Religious leaders must take more responsibility for leading their followers out of the darkness of ignorance. Today, ignorance and superstition are widespread among Sri Lankans regardless of community or religion. Some of the practices they engage in due to their ignorance are totally against the teachings of the Great Masters. The religious sermon must be used to dispel myths and superstitions and to drive people out of the abyss of ignorance. If someone says that it is sinful to engage in such practices, they will perhaps listen and stop those practices.

Ignorance can affect the health of a society too. For example, many people are blissfully unaware of the health consequences of Covid-19. Now that the disease has somewhat receded, they go about in crowded places as if there is no such disease called Covid. This long weekend, thousands of Sri Lankans are going on trips with nary a thought for the health guidelines.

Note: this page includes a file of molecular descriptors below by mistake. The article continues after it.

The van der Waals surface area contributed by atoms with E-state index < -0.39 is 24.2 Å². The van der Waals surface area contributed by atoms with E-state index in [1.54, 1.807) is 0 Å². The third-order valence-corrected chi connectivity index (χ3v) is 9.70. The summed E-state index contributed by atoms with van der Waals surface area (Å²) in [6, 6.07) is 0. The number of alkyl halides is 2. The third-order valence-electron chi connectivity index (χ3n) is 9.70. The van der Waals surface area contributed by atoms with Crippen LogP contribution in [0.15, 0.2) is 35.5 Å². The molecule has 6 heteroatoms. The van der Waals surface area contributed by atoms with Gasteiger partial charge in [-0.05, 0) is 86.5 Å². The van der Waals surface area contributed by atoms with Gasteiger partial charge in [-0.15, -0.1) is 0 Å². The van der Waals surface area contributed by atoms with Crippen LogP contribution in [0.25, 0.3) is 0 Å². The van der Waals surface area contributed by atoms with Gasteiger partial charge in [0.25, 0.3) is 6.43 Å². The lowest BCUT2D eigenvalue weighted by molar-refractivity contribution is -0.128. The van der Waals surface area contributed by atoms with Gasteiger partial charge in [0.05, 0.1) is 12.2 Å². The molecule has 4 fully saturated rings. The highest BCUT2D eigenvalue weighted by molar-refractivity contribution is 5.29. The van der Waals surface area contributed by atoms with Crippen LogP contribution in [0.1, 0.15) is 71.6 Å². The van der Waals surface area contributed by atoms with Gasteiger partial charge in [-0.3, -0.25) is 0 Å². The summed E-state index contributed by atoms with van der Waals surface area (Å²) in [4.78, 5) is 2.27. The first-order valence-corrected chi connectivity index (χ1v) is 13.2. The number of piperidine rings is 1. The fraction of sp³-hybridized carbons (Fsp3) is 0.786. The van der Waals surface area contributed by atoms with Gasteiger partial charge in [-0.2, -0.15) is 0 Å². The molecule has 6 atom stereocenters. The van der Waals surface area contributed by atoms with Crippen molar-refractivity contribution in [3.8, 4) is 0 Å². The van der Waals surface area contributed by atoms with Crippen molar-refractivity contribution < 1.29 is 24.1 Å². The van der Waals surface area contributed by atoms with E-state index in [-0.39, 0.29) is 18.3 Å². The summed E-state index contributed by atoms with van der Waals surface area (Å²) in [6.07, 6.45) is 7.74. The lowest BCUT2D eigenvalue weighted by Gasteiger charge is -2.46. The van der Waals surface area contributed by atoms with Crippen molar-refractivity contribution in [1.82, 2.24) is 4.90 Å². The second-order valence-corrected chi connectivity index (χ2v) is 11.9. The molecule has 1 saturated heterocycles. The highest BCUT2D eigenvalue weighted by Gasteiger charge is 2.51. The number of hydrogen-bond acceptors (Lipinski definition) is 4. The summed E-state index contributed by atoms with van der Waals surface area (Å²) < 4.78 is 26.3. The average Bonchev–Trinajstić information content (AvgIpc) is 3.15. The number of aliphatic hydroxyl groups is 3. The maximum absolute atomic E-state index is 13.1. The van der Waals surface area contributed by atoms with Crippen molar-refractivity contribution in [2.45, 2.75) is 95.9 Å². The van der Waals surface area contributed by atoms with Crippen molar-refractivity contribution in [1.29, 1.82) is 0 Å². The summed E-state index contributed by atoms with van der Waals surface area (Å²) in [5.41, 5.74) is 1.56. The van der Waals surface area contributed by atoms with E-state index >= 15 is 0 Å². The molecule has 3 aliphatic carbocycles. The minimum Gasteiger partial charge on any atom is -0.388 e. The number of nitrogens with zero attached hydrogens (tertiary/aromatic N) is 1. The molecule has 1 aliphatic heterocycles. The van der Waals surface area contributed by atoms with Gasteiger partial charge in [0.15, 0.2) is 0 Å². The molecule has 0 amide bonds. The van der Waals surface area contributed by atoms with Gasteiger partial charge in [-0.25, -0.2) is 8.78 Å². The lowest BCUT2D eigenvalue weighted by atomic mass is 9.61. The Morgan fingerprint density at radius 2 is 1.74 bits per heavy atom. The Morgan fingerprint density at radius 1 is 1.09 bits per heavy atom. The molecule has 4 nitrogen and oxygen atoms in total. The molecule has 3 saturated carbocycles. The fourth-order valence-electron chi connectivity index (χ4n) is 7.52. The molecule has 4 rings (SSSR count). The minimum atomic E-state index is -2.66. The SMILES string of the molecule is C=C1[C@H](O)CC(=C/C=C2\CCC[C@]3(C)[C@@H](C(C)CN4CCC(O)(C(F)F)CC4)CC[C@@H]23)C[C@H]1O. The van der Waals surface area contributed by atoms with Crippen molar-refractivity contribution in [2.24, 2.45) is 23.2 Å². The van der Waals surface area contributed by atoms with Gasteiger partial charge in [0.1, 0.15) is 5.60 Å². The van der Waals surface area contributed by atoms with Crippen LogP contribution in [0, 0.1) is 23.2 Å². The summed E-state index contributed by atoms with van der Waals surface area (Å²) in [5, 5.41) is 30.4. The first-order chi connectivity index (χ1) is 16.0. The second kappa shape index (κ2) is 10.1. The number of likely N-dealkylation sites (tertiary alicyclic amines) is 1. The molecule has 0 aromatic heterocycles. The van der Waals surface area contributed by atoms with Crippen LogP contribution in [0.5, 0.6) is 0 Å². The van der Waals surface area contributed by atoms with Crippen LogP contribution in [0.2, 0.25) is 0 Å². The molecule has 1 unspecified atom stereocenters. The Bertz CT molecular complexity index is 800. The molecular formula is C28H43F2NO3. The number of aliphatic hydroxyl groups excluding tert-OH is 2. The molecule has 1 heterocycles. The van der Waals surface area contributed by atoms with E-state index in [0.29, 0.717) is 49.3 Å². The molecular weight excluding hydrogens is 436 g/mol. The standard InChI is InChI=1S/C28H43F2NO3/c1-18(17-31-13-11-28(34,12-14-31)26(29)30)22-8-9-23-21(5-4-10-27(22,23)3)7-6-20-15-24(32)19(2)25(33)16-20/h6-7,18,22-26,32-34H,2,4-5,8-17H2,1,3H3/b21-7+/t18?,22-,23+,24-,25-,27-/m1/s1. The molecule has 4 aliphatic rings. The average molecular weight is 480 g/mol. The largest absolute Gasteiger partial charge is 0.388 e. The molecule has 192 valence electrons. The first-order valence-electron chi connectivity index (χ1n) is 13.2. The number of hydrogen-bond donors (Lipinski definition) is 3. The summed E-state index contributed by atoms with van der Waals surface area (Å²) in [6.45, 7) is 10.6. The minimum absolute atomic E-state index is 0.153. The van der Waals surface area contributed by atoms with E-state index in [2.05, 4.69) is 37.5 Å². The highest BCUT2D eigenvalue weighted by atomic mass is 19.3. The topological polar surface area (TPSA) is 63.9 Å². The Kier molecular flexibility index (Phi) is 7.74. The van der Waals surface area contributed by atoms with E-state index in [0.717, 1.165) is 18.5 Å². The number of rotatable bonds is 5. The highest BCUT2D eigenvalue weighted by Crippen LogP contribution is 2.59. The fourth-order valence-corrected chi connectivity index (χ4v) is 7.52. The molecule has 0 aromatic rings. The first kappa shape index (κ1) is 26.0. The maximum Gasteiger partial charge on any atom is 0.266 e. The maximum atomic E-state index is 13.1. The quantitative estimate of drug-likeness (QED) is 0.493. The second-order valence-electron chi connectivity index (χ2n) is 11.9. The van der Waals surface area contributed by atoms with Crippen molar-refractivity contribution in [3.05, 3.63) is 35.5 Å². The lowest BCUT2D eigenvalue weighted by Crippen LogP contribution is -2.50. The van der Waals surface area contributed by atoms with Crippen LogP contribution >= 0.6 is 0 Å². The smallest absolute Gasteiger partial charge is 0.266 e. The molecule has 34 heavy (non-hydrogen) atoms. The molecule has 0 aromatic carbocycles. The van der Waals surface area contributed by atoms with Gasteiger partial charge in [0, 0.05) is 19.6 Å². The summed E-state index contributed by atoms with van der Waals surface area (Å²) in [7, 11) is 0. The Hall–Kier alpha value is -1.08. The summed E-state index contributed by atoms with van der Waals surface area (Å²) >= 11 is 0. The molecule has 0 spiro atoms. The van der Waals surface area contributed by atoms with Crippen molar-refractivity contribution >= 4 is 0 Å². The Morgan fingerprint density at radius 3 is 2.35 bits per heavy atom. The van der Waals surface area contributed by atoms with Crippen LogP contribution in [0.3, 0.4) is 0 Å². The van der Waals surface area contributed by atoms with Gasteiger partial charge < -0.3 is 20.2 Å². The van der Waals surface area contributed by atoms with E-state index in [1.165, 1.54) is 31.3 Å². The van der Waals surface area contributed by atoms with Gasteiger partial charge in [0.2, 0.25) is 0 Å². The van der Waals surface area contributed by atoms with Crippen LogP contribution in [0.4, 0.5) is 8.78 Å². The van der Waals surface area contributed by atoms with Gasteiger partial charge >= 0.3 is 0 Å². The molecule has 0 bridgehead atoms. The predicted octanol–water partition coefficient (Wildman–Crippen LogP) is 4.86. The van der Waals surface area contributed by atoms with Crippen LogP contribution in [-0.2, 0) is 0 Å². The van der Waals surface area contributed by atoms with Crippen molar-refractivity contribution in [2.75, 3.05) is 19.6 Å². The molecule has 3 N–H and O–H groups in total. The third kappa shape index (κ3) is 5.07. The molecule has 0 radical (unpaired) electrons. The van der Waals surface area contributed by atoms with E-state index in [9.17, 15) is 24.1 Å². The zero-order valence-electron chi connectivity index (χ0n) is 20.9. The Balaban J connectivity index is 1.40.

They will go about sans masks without any social distancing or hand sanitizing. The public must realise that Covid still poses a clear and present danger and that they have to take all precautions in order to evade it.

It is with regard to this type of ignorance of facts that the media can and should play a bigger role. They should act as beacons against ignorance.

Rather unfortunately, the media are very much guilty of propagating ignorance and superstition in this country. If you take any newspaper, there are plenty of advertisements for any number of superstitious acts and services. Sometimes there are radio and TV shows and entire articles on these superstitious acts. This is not a healthy situation at all. The media must ground their reportage in confirmed facts without dabbling in messaging that can actually increase ignorance in the wider society.

We have to turn the search light inwards and see whether we ourselves are ignorant or superstitious. If it is so, we have to stop those practices, however ingrained they may be among others in the society. If at least a few people emerge out of ignorance at a time, it will be a victory for science and knowledge. Ignorance is not in the vocabulary of countries that have reached developed status. We too have to give it up if we are to reach that lofty goal of being a developed nation.